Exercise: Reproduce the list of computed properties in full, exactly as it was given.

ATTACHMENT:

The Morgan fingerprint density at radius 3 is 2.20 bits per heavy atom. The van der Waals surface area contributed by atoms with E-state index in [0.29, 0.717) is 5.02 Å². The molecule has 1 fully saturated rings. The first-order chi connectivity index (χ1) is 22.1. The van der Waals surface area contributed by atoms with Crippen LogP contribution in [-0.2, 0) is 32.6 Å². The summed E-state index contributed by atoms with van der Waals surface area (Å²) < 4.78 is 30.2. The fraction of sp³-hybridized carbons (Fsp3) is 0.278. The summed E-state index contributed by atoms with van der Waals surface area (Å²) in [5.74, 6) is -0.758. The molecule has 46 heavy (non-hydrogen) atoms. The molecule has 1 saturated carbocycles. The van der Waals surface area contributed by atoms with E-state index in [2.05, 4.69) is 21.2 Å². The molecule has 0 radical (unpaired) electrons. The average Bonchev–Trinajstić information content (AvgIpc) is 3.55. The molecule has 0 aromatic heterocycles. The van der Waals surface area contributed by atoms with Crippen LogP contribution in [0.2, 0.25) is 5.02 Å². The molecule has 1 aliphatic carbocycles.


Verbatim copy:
The Morgan fingerprint density at radius 3 is 2.20 bits per heavy atom. The van der Waals surface area contributed by atoms with E-state index in [0.29, 0.717) is 5.02 Å². The molecule has 1 fully saturated rings. The first-order chi connectivity index (χ1) is 22.1. The van der Waals surface area contributed by atoms with Crippen LogP contribution in [-0.2, 0) is 32.6 Å². The summed E-state index contributed by atoms with van der Waals surface area (Å²) < 4.78 is 30.2. The fraction of sp³-hybridized carbons (Fsp3) is 0.278. The summed E-state index contributed by atoms with van der Waals surface area (Å²) in [5.74, 6) is -0.758. The molecule has 46 heavy (non-hydrogen) atoms. The molecule has 1 saturated carbocycles. The van der Waals surface area contributed by atoms with E-state index in [2.05, 4.69) is 21.2 Å². The molecule has 0 radical (unpaired) electrons. The average Bonchev–Trinajstić information content (AvgIpc) is 3.55. The molecule has 0 aromatic heterocycles. The van der Waals surface area contributed by atoms with Crippen LogP contribution in [0.2, 0.25) is 5.02 Å². The molecule has 1 aliphatic carbocycles.